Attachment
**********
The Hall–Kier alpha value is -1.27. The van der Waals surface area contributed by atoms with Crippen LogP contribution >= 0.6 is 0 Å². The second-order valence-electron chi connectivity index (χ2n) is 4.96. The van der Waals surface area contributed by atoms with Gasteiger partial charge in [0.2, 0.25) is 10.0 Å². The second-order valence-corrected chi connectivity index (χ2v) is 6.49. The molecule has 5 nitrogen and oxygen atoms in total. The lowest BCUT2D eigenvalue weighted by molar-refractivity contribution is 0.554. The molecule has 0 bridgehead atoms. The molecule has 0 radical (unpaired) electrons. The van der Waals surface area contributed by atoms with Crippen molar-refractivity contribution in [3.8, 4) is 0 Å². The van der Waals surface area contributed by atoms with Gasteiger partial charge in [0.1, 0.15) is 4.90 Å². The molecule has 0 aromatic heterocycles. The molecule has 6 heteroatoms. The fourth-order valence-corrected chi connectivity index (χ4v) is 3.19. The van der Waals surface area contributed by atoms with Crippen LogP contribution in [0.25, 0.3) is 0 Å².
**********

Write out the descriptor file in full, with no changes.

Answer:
The Hall–Kier alpha value is -1.27. The van der Waals surface area contributed by atoms with Crippen LogP contribution >= 0.6 is 0 Å². The second-order valence-electron chi connectivity index (χ2n) is 4.96. The van der Waals surface area contributed by atoms with Gasteiger partial charge in [0.2, 0.25) is 10.0 Å². The second-order valence-corrected chi connectivity index (χ2v) is 6.49. The molecule has 5 nitrogen and oxygen atoms in total. The lowest BCUT2D eigenvalue weighted by molar-refractivity contribution is 0.554. The molecule has 0 bridgehead atoms. The molecule has 0 radical (unpaired) electrons. The van der Waals surface area contributed by atoms with Crippen molar-refractivity contribution in [3.8, 4) is 0 Å². The van der Waals surface area contributed by atoms with Gasteiger partial charge in [0.1, 0.15) is 4.90 Å². The molecule has 0 aromatic heterocycles. The molecule has 6 heteroatoms. The fourth-order valence-corrected chi connectivity index (χ4v) is 3.19. The van der Waals surface area contributed by atoms with Crippen LogP contribution in [0.25, 0.3) is 0 Å².